Hello from London, where we’re housesitting for a couple of weeks before we start the next chapter of our adventure: we’re moving to the Algarve! After a hectic year of travel in the Americas, our plan was always to move to Portugal in the autumn, but we had our sights firmly set on Porto until Andrew was offered a great teaching job in the Algarve.
Last week we celebrated five years of travel, can you believe that? I still vividly remember waving goodbye to our families at Heathrow in 2013, clutching our brand-new backpacks and one-way tickets to New Zealand, heading off on what we thought would be a two-year trip around the world. Yet, here we are in Colombia five years later, reflecting on both the amazing and tough aspects of this nomadic lifestyle we’ve managed to carve for ourselves.
It’s been over a year since we set ourselves up in Thailand to become digital nomads. Since then we’ve moved around Asia, Europe and South America and have somehow managed to stay solvent along the way. So, how did we make digital nomad life work for us, despite the challenges? Is it possible to earn a decent income remotely, and what are our future plans?
Want to save money on accommodation while you travel and spend time with cute pets? Then house sitting is the perfect solution. I’m writing this post from a spectacular farm house in rural Portugal where we’re currently looking after dogs and pigs. Over the last three years we’ve also house sat in a lavish Spanish villa and all over London, which has saved us thousands of pounds in accommodation and satisfied our pet cravings. So, how do we land all these great opportunities? Here are our top house sitting tips.
Do you dream of escaping the daily grind for an online job that would allow you to live abroad somewhere cheap and sunny? In our digital nomad destinations series, we’re chatting to remote workers who’ve achieved this dream and now live in various corners of the world. This week Shane from The Working Traveller, who I finally met in Chiang Mai this year after five years of following his blog, talks about expat life in Turkey.
Lisbon, Ljubljana, Tallinn, Berlin… This month our heads are spinning with potential digital nomad destinations in Europe as we try to choose the perfect base to work from this autumn. With that in mind, this week we met up with our friend Alyson from World Travel Family, who was our Airbnb host at the very start of our 2013 trip in Port Douglas, Australia. At the time, Alyson was getting ready to travel the world with her husband and two boys and now runs hugely successful travel and homeschool blogs while exploring from a new base: Romania. So, what’s life in Romania like and how does the country shape up as a digital nomad destination?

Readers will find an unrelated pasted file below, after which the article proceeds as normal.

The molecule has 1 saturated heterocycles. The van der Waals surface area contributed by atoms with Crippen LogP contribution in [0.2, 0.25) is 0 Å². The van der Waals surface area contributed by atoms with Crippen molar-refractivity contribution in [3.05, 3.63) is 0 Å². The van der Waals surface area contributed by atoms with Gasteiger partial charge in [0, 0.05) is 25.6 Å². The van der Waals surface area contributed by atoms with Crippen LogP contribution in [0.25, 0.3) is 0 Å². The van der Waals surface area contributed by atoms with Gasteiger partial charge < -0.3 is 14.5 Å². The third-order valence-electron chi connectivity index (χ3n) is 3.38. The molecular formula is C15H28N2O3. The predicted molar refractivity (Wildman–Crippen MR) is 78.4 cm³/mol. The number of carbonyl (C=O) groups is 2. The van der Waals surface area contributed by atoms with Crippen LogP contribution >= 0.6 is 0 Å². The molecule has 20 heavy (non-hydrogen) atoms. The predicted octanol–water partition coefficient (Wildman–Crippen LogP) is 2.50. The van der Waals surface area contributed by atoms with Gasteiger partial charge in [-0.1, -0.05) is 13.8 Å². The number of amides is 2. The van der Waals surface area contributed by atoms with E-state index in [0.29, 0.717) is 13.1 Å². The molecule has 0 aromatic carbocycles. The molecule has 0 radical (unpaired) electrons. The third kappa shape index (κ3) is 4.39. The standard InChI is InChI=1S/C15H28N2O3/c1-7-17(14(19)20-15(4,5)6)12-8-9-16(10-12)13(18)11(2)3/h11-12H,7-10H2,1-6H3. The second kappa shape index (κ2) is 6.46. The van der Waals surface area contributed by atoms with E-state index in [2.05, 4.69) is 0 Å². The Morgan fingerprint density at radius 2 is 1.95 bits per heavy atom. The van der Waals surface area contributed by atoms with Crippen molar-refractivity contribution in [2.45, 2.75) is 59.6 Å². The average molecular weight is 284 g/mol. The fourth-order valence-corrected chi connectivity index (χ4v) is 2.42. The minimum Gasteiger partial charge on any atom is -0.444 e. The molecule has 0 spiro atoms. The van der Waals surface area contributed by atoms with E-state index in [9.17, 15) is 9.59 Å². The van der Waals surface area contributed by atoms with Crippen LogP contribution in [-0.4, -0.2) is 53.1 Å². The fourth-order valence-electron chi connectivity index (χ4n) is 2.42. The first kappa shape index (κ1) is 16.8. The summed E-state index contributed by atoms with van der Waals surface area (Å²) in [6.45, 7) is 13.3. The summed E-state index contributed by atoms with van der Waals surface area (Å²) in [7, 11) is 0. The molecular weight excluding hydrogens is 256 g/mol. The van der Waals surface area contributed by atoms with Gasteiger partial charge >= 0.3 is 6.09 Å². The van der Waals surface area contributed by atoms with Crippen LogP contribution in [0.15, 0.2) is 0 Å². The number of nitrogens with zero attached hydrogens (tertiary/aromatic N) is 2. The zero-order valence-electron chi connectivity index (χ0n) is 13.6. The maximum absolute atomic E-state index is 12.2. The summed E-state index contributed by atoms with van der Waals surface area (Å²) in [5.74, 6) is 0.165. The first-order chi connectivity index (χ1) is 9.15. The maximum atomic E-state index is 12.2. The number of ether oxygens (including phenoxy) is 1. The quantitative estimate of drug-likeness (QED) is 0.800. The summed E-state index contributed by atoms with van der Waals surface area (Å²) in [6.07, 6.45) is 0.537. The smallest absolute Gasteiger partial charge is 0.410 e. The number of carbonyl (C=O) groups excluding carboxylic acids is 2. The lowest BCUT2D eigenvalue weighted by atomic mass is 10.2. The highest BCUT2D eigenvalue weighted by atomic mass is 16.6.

Somehow, five months have dissolved since I last published a report of our progress towards making a digital nomad living. So, what have we been up? Well, we’ve made visa runs to Penang and Hanoi, taken a spin on the Mae Hong Son Loop, celebrated our four-year travelversary and taken up yoga. Oh, in case you missed it, we also got married and started planning our onward adventures to Nepal and Sri Lanka. That might all sound exciting, but daily life in Chiang Mai has mainly been all about work. So, what have we achieved?
Work-wise, January has been a good month for me. In fact, for the first time since we left the UK in 2013, I’ve managed to make as much money as I used to in my full-time writing job in London. That’s great news for our travel fund and digital nomad goals, but I’m not getting too comfortable just yet. I know that freelancing can be a risky business and I’m still very much finding my feet. With that in mind, I thought I’d share eight things I’ve learned so far about working as a freelancer here in Thailand.
We love living in Chiang Mai. Every day we wake up in the most luxurious apartment we’ve ever rented and get to swim for free in our outdoor pool. We can eat out at one of our favourite restaurants, meet up for dinner with friends or have a massage whenever we like. We’re pretty much living a dream lifestyle, but for what price? Find out in our cost of living in Chiang Mai breakdown.
It’s been two months since we arrived in Thailand with a dwindling bank balance and a dream of working remotely. The path so far has been full of tangles but we haven’t let ourselves get too tied up in angst over the challenges we’ve faced. Instead, we’ve ploughed on and made humble progress towards our goal of achieving a sustainable online income. This is our first digital nomad report and we hope other aspiring remote workers find it helpful.